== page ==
Ukraine's liberals talk of coalition after poll
KIEV, Mar 27 (Reuters) Ukraine's pro-Western liberals readied today for coalition talks after former Prime Minister Yulia Tymoshenko urged them to close ranks to keep out a Russia-backed party after yesterday's parliamentary election.
Tymoshenko, speaking after exit polls showed her bloc was in second place, said yesterday a deal on a coalition government drawn from the liberal parties of the 2004 ''Orange Revolution'' was ''practically ready''.
Voter disillusionment over an economic slowdown and splits among the liberals since they were thrust into power by street protests helped Viktor Yanukovich's pro-Russia Regions Party win the largest share of the vote.
Yanukovich, strong in Russian-speaking eastern Ukraine, seized on his big win to also invite parties to join a coalition.
But exit polls showed the liberals, who have set the former Soviet republic of 47 million on a course to join the European mainstream, could still control parliament and frustrate his comeback.
Before yesterday's vote, political pundits had forseen the prospect of President Viktor Yushchenko, who is backed by Our Ukraine, having to form a coalition with Yanukovich whom he humiliated in a re-run of a disputed presidential poll in 2004.
But Yushchenko, whose party was running third in the parliamentary election, now has to patch up differences with Tymoshenko, his close comrade in the Orange Revolution whom he sacked as prime minister last September.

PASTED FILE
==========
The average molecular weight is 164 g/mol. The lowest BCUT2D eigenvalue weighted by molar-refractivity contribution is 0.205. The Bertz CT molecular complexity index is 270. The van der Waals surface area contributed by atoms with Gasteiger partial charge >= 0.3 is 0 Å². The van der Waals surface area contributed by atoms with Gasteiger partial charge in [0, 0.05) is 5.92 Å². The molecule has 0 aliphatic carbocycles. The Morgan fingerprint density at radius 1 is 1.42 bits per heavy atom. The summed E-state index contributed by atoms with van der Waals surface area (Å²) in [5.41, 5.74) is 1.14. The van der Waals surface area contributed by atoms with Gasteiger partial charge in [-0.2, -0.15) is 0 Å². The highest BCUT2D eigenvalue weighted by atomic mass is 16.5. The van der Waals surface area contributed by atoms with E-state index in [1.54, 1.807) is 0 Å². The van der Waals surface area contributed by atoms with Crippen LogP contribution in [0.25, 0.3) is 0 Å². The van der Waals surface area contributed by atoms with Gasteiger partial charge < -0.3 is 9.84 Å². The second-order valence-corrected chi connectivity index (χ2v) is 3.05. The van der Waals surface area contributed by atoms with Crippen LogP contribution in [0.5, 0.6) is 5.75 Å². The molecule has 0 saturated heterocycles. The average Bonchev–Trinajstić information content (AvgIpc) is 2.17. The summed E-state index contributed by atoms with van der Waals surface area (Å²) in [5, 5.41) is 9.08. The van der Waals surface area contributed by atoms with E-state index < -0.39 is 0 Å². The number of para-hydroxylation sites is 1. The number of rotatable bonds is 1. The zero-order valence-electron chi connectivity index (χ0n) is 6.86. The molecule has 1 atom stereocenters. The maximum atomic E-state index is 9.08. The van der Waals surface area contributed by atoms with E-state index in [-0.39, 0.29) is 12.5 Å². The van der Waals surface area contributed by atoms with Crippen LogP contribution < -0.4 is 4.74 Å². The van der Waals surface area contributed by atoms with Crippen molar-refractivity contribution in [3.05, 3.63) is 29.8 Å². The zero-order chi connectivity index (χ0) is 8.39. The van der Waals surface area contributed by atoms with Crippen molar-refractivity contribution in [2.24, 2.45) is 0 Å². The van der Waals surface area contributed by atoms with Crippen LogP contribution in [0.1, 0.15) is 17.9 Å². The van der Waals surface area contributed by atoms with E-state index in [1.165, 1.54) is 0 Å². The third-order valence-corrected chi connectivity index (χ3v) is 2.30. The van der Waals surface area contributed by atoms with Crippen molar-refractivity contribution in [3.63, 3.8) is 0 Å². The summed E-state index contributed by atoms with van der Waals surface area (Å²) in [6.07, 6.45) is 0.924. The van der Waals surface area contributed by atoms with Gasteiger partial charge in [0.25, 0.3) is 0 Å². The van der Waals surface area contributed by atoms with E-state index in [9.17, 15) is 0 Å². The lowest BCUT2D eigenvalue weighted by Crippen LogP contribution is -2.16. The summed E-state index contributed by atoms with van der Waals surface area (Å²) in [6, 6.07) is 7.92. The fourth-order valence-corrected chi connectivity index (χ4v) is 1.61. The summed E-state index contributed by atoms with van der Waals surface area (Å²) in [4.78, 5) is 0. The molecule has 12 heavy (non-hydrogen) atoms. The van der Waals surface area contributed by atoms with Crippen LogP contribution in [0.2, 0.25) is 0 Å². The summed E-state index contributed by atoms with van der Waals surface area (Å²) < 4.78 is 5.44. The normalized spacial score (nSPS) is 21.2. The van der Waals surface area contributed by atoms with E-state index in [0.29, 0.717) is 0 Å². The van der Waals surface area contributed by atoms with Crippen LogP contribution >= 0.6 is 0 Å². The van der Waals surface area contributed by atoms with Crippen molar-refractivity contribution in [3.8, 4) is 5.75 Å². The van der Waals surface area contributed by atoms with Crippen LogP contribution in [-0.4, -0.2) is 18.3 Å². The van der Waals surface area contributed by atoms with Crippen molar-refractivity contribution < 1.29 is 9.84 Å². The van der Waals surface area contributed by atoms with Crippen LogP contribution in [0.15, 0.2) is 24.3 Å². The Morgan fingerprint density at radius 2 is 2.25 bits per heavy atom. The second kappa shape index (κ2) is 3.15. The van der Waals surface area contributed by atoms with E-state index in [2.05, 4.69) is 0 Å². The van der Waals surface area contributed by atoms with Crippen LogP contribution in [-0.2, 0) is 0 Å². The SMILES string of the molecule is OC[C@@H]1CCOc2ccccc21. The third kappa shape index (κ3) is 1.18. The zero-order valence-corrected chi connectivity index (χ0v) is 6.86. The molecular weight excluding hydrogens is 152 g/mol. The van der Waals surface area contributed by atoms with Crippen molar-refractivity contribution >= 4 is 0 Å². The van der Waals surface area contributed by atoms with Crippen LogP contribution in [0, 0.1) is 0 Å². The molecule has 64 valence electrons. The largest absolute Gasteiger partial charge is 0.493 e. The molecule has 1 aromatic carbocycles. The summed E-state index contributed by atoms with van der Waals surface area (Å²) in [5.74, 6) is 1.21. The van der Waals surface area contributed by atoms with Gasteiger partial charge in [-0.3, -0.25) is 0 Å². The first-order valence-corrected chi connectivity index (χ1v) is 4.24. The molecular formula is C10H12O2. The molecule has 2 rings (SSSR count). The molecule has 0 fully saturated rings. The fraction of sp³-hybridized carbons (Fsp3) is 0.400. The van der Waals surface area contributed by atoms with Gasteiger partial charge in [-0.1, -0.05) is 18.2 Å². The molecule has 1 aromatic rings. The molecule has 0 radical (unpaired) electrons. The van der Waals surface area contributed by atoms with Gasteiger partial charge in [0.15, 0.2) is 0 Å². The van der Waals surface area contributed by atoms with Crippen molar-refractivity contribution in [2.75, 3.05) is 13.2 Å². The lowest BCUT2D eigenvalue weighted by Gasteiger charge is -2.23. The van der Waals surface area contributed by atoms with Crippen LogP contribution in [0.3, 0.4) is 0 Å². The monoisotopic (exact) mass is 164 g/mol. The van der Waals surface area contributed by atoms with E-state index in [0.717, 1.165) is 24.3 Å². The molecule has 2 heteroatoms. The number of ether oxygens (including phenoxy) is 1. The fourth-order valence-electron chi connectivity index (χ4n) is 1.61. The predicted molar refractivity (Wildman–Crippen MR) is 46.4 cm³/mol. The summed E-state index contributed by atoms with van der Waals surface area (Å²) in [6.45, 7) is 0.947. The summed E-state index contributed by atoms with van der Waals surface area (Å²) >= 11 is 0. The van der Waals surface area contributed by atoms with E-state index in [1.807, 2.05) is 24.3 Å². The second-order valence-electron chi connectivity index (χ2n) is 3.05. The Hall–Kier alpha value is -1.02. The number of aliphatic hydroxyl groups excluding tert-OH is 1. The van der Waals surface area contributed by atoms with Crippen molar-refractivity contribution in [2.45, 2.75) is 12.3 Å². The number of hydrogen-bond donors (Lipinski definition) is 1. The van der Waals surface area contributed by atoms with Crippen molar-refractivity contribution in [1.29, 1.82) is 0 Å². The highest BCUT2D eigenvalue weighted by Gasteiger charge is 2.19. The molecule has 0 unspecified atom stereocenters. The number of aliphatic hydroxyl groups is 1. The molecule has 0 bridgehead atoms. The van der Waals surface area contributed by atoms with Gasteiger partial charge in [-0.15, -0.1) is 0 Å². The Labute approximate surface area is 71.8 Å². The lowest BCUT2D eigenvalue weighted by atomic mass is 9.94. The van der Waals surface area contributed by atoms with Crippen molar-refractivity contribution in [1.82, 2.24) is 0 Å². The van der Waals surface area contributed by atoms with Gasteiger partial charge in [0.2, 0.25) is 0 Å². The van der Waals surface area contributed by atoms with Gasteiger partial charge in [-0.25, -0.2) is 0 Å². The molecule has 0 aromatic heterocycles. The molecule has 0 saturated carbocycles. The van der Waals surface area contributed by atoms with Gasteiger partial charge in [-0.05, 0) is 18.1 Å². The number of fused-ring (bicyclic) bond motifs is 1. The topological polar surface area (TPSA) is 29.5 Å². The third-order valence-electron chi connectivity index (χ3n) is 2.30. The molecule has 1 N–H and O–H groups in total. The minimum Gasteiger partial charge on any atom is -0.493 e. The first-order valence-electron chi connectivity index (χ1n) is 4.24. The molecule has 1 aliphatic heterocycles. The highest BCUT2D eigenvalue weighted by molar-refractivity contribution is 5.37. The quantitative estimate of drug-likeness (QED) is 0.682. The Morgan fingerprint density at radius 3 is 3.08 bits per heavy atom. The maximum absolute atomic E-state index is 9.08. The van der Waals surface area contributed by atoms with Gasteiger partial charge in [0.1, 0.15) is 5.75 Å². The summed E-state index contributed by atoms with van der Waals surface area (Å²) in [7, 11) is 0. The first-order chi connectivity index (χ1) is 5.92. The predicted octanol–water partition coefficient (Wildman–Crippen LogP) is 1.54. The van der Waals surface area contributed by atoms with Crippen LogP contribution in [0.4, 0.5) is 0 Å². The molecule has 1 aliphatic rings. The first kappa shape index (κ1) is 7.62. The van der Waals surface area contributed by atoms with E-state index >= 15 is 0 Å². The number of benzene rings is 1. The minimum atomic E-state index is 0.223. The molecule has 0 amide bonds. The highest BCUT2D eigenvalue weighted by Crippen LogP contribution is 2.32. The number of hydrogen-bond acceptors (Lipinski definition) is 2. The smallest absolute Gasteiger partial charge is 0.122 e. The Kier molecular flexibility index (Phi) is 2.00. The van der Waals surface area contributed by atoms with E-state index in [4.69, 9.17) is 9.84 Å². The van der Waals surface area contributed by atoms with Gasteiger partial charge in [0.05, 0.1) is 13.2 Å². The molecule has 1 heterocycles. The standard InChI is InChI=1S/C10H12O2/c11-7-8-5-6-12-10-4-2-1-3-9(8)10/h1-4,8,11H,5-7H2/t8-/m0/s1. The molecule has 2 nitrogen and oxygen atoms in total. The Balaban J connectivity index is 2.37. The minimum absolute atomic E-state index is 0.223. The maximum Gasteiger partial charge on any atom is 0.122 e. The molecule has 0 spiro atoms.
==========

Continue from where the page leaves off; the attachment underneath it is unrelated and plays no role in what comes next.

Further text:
There was no immediate word from Yushchenko's camp.
Tymoshenko's strong showing was the result of relentless campaigning by the glamorous and persuasive 45-year-old, whose sharp tongue proved a scourge for both Yanukovich and her old patron, Yushchenko, alike on the stump.
Preliminary talks between the liberals -- Tymoshenko's bloc, Our Ukraine party and the Socialists -- were scheduled for 1100 hrs today.
If they do form a coalition, the poll outcome will put the Orange Revolution leaders under pressure to deliver on reforms after prising Ukraine from centuries of Russian domination.
The exit polls gave Yanukovich's Regions Party 27-31 per cent, the Yulia Tymoshenko Bloc 22-24 per cent and Our Ukraine about 15 per cent. Preliminary results were not expected for two or three days.
The poll outcome was a double humiliation for Yushchenko, who beat Yanukovich in a presidential poll re-run after the December 2004 street protests but then fell out with Tymoshenko.
ORANGE STANDARD BEARER Tymoshenko's success effectively meant she took over as standard-bearer of the ''Orange'' liberals from Yushchenko.
In her familiar braided hairstyle, she told a late-night news conference that three liberal parties -- her own bloc, Our Ukraine and the Socialists -- had won enough votes to form a majority government.
She implied she would be back as Prime Minister to head the coalition -- a shot aimed at Yushchenko, who axed her from the job after infighting in 'orange' ranks over corruption charges.
''I received very kind words from Roman Bezsmertny, the head of the Our Ukraine campaign staff, who said the bloc that I head had won the election and should take responsibility for matters.
We will take that responsibility,'' said Tymoshenko.
Yushchenko aides said the president also wanted a restored 'orange' team and that he could play a decisive role.
But allowing Tymoshenko to be Prime Minister will not be easy given her interventionist views and his free market style.
True to form, Tymoshenko played a strong populist card, saying she would scrap a New Year deal increasing the price of imported Russian gas. A standoff with Russia at the time triggered shortages in Europe and diplomatic uproar.
Ukraine's export-led economic growth has slowed markedly over the last year due to lower world prices for steel and chemicals, its major exports, and a lack of investment.
Foreign investors have expressed concern over uncertainty in privatisation policy, frequent rows in the government over major policy issues and failure to simplify an opaque legal system.
REUTERS SHB DS1255